• None of you answered my question – I asked for the source in other words “the writer. “

    • None of you answered my question – I asked for the source in other words “the writer. “

  3. We respected our teachers we learnt not to speak in class unless asking a question our teachers were strict but most of the times

  4. time for the teachers to be backed to the hilt by the government, the police, the law and for the parents to be held responsible for their children’s behaviour. Too many parents seem to be against the teachers and don’t punish their children.

    • There is no more respect for anyone. The parents should stand behind the teachers. I never had to go home and say the teacher punished me, my father said, maybe you deserved it, if you do what the teacher said you wouldn’t be punished, end of conversation.

      • Jan Edwards  

        That’s so true. Usually the teachers were right about many things and the parents in oblivion. My older son came to me and said. ‘Mum my teacher is terrible and today he threw a chair right at one of the kids” I said ‘What was the kid doing?” He was talking back and playing up and I am scared he’ll hit me” I told him to give the teacher the benefit of the doubt and to tell me in a month what the teacher was like then. A month passed. “How’s the teacher going?” He’s good, he’s pretty strict but I’ve learnt a bit”. How’s the kid going. “He’s been moved to another class. That son is now 42 with a family of his own and his oldest one in high school. Teachers have a tough job and most of the time they do it well.

    • Too true, going to high school many years ago we were always encouraged to challenge but never to disrespect. As one teacher told us we were the generation to go forward and find new challenges but to always respect other people’s point of view. To protest about what we believed in strongly and always try and be true to ourselves. I have never forgotten what he said but I don’t think a great many of today’s students would have listened.

    • Too true, going to high school many years ago we were always encouraged to challenge but never to disrespect. As one teacher told us we were the generation to go forward and find new challenges but to always respect other people’s point of view. To protest about what we believed in strongly and always try and be true to ourselves. I have never forgotten what he said but I don’t think a great many of today’s students would have listened.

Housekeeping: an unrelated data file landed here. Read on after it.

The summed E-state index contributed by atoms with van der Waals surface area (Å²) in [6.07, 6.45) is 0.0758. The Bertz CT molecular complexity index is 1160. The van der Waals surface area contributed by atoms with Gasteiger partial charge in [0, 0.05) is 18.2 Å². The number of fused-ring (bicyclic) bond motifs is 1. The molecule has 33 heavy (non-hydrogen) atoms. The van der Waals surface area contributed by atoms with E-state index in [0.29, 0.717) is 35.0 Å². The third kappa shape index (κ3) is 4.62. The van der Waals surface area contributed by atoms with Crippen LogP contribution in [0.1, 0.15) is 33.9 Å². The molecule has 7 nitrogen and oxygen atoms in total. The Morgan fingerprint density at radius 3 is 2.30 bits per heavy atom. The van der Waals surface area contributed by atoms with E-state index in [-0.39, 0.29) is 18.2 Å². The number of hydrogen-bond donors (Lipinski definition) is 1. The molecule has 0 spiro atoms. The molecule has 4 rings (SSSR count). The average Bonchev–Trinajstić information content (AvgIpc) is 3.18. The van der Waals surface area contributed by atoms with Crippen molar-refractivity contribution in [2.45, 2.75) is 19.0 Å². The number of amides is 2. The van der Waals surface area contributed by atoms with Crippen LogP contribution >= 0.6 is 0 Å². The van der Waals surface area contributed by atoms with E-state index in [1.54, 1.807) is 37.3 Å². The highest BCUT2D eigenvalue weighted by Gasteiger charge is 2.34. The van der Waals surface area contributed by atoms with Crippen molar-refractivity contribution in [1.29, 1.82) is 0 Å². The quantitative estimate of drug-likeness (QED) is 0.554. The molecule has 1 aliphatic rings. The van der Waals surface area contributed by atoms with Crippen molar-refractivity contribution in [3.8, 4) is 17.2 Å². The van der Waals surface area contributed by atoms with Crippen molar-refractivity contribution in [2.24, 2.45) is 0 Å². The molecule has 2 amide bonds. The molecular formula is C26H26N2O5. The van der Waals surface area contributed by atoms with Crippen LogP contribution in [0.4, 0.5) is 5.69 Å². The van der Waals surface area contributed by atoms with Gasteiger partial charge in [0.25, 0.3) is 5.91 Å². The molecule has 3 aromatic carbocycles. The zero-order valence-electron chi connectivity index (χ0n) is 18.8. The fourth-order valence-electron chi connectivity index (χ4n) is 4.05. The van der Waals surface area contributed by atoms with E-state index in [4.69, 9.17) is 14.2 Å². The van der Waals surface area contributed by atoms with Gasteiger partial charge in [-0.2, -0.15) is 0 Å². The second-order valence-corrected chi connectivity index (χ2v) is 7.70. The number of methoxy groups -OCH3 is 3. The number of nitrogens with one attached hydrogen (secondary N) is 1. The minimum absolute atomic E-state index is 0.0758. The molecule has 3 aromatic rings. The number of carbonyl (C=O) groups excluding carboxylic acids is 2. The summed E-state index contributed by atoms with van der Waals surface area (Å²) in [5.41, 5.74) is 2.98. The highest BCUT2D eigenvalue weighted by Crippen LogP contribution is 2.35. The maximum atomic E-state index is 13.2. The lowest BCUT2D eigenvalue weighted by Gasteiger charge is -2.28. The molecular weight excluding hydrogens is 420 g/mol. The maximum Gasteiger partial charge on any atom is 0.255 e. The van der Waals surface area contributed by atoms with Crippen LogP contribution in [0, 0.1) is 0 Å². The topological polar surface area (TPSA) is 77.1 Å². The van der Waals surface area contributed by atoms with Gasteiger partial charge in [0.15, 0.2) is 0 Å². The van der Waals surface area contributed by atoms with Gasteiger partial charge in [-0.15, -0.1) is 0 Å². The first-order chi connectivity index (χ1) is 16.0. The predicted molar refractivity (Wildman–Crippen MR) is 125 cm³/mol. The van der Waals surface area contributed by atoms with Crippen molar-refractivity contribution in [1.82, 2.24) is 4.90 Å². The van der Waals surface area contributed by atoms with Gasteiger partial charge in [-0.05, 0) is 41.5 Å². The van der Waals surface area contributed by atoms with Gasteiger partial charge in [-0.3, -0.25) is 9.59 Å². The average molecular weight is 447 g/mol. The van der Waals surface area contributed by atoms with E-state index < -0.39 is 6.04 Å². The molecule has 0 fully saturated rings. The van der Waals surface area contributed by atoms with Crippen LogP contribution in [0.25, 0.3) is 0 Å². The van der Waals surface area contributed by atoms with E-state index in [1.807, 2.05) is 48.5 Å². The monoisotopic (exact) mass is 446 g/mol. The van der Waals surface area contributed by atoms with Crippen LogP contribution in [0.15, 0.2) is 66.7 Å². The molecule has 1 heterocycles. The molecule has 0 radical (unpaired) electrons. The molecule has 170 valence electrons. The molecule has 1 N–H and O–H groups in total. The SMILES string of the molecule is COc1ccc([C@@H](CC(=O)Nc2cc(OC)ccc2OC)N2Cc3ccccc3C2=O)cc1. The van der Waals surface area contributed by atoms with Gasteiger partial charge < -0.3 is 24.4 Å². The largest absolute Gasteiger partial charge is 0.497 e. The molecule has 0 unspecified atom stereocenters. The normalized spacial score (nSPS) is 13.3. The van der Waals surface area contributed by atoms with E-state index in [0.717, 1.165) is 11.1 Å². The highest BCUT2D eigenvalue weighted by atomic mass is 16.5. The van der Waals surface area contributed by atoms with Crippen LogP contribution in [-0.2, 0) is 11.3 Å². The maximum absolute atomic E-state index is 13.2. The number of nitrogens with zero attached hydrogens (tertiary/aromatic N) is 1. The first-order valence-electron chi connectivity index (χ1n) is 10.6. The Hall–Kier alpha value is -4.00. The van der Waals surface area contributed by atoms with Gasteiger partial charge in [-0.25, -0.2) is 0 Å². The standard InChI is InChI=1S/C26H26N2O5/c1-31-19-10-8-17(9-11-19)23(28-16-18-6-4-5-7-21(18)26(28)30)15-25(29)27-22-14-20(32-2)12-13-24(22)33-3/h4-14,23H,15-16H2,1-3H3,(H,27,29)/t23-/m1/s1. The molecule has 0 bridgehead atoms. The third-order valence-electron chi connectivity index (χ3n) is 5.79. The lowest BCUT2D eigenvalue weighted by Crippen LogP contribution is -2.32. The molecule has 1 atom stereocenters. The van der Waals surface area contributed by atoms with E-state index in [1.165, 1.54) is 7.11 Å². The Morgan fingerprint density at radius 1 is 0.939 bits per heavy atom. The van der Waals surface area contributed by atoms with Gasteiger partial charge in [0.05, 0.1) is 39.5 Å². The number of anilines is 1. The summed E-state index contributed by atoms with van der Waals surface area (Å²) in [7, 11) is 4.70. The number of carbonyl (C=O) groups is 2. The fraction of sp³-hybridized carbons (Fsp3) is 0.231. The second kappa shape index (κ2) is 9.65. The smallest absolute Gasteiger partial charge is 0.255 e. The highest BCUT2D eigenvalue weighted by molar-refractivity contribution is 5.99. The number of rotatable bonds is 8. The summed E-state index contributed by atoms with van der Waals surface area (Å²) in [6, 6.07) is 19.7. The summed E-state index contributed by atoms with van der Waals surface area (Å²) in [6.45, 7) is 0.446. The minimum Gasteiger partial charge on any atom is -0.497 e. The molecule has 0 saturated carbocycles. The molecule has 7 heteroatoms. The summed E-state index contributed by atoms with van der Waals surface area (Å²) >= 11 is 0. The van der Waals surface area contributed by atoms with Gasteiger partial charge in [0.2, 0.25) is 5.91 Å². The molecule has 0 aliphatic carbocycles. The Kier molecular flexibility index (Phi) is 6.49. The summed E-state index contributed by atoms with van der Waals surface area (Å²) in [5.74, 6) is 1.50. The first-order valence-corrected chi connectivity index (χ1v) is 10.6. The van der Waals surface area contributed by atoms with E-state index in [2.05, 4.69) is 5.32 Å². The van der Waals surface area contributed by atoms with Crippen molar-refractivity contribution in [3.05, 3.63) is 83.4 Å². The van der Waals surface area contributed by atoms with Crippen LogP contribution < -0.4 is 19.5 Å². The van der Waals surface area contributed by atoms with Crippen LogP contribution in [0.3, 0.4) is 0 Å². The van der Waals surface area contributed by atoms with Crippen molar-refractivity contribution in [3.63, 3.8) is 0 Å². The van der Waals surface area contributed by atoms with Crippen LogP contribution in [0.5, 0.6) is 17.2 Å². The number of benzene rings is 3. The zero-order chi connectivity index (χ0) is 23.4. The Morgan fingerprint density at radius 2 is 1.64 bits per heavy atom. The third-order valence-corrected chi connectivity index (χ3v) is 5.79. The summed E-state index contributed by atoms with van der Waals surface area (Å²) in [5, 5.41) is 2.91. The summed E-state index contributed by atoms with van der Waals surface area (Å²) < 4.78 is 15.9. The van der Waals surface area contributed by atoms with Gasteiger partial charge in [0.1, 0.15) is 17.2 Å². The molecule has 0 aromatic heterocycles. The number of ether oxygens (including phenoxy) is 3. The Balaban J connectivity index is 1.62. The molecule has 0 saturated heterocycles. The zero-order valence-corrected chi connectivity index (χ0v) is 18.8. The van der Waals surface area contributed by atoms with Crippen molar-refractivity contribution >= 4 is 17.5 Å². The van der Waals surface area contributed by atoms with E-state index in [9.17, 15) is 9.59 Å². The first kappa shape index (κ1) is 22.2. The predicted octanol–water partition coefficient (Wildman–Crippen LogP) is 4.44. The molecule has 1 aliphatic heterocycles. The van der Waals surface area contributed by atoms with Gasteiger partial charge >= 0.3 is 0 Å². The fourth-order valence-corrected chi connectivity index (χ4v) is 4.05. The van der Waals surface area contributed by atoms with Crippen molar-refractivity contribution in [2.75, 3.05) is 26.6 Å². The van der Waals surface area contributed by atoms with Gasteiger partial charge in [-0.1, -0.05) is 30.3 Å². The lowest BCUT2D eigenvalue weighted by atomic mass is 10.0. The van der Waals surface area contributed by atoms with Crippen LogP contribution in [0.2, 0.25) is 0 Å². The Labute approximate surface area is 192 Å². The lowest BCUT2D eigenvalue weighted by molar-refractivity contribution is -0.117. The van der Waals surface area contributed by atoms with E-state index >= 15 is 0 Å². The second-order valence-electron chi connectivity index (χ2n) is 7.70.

• What’s happening in the school and homes reflects what’s happening in the society at large. We have to understand that these young kids will be acting outside same as in the classrooms. If we want society to be at peace then it’s time for parents to act their roles. Remember “Education begins at home”

  5. Most kids of today’s generation not all have no decency or respect … We never disrespected our teachers and if that did happen we would get the strap or the cuts as we used to call it

  6. A teacher gave me this wonderful advice when I was embarking on my teaching career: “They’re like sharks, when they smell blood they’ll come for you”. He was right!

  7. Kelly Walters
    Not trying to sound negative but are you prepared!!!

    • Who knows?? But i wont know if i dont try? And you were the one who always said i should do teaching!!

  8. Definitely. These teachers not only have disruptive children to put up with but also their extremely rude and violent parents. As Leoni Ross stated we would never have thought of backchatting our teachers and i being a very talkative child was always being put in the naughty corner.